The Beautiful Game is even more beautiful when Eduardo Galeano is writing about it. Better known for his political works, Galeano endears himself to me through his fabulous football book ‘Soccer in Sun and Shadow’. It’s perfect subway reading with each piece rarely longer than two pages and covering some of the most magical and momentous events in the sport from the beginning of the twentieth century to 1994 world cup in America.
For Galeano football is a triumph of the under dog over the oppressor. Players like Eusebio, Maradona or Garrincha come from grinding poverty and overcome their misfortune with their otherworldly gifts.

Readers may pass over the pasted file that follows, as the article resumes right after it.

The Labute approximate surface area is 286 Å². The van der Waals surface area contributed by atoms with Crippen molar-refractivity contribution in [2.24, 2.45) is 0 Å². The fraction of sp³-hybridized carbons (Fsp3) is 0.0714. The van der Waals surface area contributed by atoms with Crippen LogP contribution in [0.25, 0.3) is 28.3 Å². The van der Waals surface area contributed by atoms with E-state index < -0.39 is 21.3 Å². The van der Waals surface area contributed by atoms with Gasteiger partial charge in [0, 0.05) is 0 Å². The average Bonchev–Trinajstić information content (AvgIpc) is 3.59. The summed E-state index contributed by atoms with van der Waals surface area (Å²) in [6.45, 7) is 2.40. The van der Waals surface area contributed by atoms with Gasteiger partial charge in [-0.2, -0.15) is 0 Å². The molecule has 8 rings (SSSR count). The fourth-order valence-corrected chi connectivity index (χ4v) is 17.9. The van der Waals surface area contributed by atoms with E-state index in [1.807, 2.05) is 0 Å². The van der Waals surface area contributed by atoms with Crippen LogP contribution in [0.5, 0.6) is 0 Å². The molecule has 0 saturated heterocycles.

When they score or produce some fabulous piece of skill it’s as if they are speaking for every down trodden mass in the world.
Ranged against them are the forces of profit: the football associations and corrupt chairmen who see football as nothing more than a source of money and power.
Slowly these dark forces are winning, producing more and more boring matches and more and more sterilized environments to play them but every now and again a Neymar, a Ronaldo or a Messi is produced to remind us of why we liked the game in the first place.